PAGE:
Tue 9 Oct 2012
Posted by Doug McGuff under Uncategorized
I did the following WOW at the RenEx convention. The workout was predominantly done on their static equipment with visual feedback.
Static Pullover followed immediately by Static Pulldown (their iPO/PD machine)
Dynamic RenEx Overhead Press (no end-stop technique, just perfect/continuous turnarounds)
Static Compound Row
Static Leg Press
I have been incorporating some static work in my workouts at UE and have been impressed with their effect. The addition of visual feedback really takes this to another level. The technique involves a very slow upload of force to a target window of force (as opposed to a steady climb to maximal output). You then hold that steady window until your force output begins to drop (i.e. failure). Once your force begins to drop, it essentially falls into an abyss of inroad. Interestingly force and effort seem to track on a one-to-one basis up until this point. Once force begins its rapid drop, your perceived effort becomes its reciprocal. In other words, as your force falls through the floor, your effort seems to go through the ceiling…the harder you try, the more your force output seems to plummet. With my very limited experience with their equipment, I am not certain whether the static machines are going to supplant regular dynamic equipment or if they are the key to using dynamic equipment properly. Here are some of my observations:
-Exposure to the static iMachines has finally taught me how I should behave at the moment of failure. Rather than summoning all effort to attempt to complete the rep, you should summon all effort to produce this dissociation between effort and force.
-A very gradual upload of force is the key to an effective static set and is also the key to a perfectly performed and effective dynamic set. Once you can see this with visual feedback you will really understand and be able to apply this on any equipment (0r no equipment).
-With visual feedback you can see that a gradual upload of force is permissive for producing the most output of force. When you do “fail” and begin to see the drop-off in your level of force, the drop-off will essentially be a mirror image of your upload. It seems as if your are sequentially plugging in motor units in the upload and then you are unplugging them in reverse order during the drop-off. This is very strange, because you realize that you probably could never reproduce this offload deliberately in a non-fatigued state, but in the throws of blinding effort and pain, the curve could essentially be folded over on itself and it would match as if you had traced it.
-While doing statics with visual feedback, you come to understand how many opportunities there are to “hide” and seek respite during a dynamic movement. The static provides a benchmark of discipline during dynamic exercise that will be very hard (if not impossible) to match.
-I went in doubting that work without movement would not produce much of a muscular pump. The exact opposite was true. The pump was skin-popping and severe. I don’t remember having such a severe pump with any dynamic protocol.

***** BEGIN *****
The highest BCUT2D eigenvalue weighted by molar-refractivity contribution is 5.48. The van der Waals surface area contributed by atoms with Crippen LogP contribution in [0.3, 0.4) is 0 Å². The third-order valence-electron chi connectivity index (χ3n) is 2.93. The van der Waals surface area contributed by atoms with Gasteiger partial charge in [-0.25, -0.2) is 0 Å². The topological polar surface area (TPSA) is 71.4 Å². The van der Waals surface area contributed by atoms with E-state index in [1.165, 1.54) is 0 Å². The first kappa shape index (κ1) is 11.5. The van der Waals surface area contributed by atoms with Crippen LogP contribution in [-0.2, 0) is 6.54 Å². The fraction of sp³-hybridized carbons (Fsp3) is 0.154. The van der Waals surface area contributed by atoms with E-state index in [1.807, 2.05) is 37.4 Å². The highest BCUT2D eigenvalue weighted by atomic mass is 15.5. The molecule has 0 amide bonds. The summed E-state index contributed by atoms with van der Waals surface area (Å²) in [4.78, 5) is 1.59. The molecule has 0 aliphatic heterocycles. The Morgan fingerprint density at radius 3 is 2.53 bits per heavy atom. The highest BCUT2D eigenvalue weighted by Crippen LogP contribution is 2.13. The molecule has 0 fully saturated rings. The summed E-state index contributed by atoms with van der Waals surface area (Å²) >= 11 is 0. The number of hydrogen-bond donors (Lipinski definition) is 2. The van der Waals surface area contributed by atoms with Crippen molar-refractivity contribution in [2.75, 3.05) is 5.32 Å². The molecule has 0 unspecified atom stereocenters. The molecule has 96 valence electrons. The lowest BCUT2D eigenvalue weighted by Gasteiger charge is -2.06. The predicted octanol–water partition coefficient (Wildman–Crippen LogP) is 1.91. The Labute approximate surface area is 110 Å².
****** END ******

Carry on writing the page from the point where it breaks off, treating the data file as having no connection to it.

-The metabolic effect of the workout was every bit as severe as a dynamic workout. However, the systemic effect on recovery the next day seemed significantly less.
The weekend itself was incredibly enjoyable. The RenEx team got some criticism on the internet about the 50 attendee limit (implying this is all they could ever hope to attract). There were actually 57 paid attendees and 15 guests, and this actually seemed to be about the limit that could be handled. The size kept the event very intimate. Everyone got to talk with everyone, and the RenEx staff was able to give each attendee the individual attention that they deserved. For me the most interesting part of the weekend was Josh Trentine’s talk on the use of RenEx protocol in training the competitive natural bodybuilder. Josh had a 48 year old trainee that happened to be competing on the same Saturday as our meeting. This individual (sorry, I forget his name) was kind enough to drop by between the pre-judging and the evening show to do a brief guest-pose for the RenEx conference. All in attendance were impressed. I was amazed at the visual impact and illusion of this gentleman’s condition…he seemed to gain 40lbs of mass when he took off his sweat pants and T-shirt. Anyone that has any doubts that HIT or the RenEx protocol can produce a competitive physique can rest assured that it is indeed possible. Josh also showed numerous before-and-after photos of his pupils. The RenEx team has been reluctant to draw much attention to their bodybuilding success because they are trying to avoid the image of “Bro Science” that seems to be attached to bodybuilding. I expressed to them that I think this is an unfounded fear. Even the most sophisticated researchers in this area are likely closet bodybuilders and would love to see this kind of results. The overall opinion was that the effectiveness of the protocol is probably best demonstrated in the “fat-tails” of the training population….the 1.25% on either end of the bell curve…the very debilitated and the competitive bodybuilder can really show what can be done better than those “in the middle”. For those that are curious, here are the routines used by Josh’s pupils who are competitive physique athletes.
Workout A- Calf Exercise, Leg Press (dynamic or static), Pulldown (dynamic or static), Ventral Torso
Workout B- Bicep (dynamic or static), Pulldown (dynamic or static), Triceps (dynamic or static), Ventral Torso, Compound Row (dynamic or static), Pushup, Squat Position Leg Press
Workout C- Leg Curl (dynamic or static), Leg Extension (dynamic or static), Simple Row-aka rowing torso or reverse fly (dynamic or static), Compound Row (dynamic or static), Overhead Press.
The workouts are done on a rotating basis, and most trainees do them 2 days a week.
Post your WOW’s and your thoughts